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Crafting prosperity

By Zhao Ruixue | China Daily| Updated: 2020-10-30 Print


Folk artists display their achievements in reviving traditional crafts at the Sixth China Intangible Cultural Heritage Expo in Jinan, Shandong province. The expo also shows how these time-honored crafts help people in rural areas to fight against poverty. [Photo by Zhao Ruixue/China Daily]

Traditional handicrafts are getting a new life through poverty-reduction programs in China. The Sixth China Intangible Cultural Heritage Expo kicked off on Oct 23 in Jinan, East China's Shandong province, showcasing information about 46 poverty-alleviation projects that used intangible cultural heritage and 84 heritage items from across China.

Dressed in clothing bearing horsetail embroidery, Song Shuixian, a national-level inheritor of the intangible heritage of Sandu county in Southwest China's Guizhou province, promoted such embroidered products at the expo.

Horsetail embroidery uses horse hair and silk thread as raw material. The skill of weaving horse hair with thread and sewing traditional patterns has been passed down for generations by the Shui ethnic group in Guizhou.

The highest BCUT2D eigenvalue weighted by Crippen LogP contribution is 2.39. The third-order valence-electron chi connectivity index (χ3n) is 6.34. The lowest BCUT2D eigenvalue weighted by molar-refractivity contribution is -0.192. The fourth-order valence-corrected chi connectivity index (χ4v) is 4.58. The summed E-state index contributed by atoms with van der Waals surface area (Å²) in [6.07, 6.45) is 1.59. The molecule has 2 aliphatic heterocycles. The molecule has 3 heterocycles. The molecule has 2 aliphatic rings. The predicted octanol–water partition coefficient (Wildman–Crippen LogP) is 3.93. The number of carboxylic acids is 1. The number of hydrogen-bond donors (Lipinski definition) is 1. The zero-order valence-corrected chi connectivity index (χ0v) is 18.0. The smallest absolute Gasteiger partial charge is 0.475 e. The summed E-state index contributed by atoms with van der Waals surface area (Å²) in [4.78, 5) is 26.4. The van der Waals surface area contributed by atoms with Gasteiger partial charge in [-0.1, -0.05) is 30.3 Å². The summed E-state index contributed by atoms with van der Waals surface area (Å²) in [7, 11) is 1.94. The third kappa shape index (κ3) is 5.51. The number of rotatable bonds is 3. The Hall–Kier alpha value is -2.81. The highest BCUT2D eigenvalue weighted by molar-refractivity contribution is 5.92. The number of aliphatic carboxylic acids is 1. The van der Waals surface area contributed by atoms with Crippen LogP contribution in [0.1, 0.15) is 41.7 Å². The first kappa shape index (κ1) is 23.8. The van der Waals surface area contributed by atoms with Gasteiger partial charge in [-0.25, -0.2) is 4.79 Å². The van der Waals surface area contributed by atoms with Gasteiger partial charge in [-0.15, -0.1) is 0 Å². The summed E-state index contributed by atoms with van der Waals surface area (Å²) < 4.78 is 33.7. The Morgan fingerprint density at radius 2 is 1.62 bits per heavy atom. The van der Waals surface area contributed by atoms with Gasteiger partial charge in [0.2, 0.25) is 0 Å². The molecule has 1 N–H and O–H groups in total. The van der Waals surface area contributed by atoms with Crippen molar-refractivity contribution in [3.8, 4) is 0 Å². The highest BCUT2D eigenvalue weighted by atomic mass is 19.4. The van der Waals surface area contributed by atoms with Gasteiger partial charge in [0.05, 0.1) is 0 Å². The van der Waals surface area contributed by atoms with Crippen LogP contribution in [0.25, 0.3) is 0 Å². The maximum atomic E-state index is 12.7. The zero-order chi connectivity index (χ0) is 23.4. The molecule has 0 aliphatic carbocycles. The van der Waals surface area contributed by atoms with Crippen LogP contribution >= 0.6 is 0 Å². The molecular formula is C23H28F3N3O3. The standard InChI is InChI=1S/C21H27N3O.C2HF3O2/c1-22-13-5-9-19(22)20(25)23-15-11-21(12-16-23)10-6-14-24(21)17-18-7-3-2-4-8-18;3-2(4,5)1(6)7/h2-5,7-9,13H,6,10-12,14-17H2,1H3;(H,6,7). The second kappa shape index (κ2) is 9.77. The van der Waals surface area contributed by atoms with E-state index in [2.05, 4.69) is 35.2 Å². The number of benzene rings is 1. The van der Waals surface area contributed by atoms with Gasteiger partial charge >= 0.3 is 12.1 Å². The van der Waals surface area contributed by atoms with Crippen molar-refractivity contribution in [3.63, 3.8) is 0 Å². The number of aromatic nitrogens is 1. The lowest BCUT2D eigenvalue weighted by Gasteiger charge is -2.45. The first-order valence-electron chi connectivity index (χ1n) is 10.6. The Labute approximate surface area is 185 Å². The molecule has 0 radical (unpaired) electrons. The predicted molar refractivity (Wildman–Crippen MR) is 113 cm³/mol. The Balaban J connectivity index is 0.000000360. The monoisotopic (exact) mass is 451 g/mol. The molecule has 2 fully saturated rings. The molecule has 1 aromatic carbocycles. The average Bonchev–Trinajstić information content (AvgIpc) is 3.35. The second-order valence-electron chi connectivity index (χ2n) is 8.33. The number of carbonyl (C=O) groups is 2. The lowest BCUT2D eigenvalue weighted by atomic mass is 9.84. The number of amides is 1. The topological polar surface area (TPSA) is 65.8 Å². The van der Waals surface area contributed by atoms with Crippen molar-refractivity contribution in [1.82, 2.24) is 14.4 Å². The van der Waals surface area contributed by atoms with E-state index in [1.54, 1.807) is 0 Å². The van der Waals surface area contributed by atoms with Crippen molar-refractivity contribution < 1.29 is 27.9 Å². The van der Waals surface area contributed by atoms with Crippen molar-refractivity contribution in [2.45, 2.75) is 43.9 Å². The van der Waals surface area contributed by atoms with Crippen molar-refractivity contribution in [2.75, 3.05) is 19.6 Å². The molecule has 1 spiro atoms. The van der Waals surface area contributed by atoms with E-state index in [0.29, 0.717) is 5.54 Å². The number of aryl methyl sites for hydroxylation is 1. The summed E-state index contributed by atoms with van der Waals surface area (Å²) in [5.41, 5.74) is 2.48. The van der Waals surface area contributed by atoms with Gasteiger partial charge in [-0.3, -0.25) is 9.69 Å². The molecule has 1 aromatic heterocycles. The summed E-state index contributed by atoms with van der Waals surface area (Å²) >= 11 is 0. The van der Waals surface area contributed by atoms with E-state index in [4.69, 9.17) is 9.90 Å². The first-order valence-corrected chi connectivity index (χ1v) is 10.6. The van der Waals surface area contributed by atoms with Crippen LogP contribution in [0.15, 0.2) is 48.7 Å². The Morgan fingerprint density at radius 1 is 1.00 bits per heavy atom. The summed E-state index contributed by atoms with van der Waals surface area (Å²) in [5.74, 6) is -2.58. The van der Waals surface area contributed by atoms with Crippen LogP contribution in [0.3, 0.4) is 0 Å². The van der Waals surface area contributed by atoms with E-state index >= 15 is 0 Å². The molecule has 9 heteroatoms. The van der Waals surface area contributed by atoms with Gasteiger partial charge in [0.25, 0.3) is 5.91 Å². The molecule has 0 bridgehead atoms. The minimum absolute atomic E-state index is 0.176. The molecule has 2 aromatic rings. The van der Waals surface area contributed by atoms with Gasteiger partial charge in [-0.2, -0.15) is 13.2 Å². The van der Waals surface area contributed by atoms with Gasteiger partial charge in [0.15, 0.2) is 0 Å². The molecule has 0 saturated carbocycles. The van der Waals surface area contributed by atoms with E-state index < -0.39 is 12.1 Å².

"In the past, the embroidery appeared on small garments such as aprons, but now we put them on daily clothes, handbags and notebooks to increase the embroidery's commercial value and meet consumers' demand," Song says.

The 54-year-old ethnic Shui woman started learning horsetail embroidery from her mother as a child. Since then, she has dedicated herself to protecting and promoting the handicraft.

Following her suggestion, a center for protecting and inheriting horsetail embroidery was founded in Sandu last year.

"Now we have a better place to train more women in the skills of horsetail embroidery, and many of them are in their 20s and 30s," Song says.

To date, more than 1,000 women have been trained there, helping around 300 families overcome poverty.

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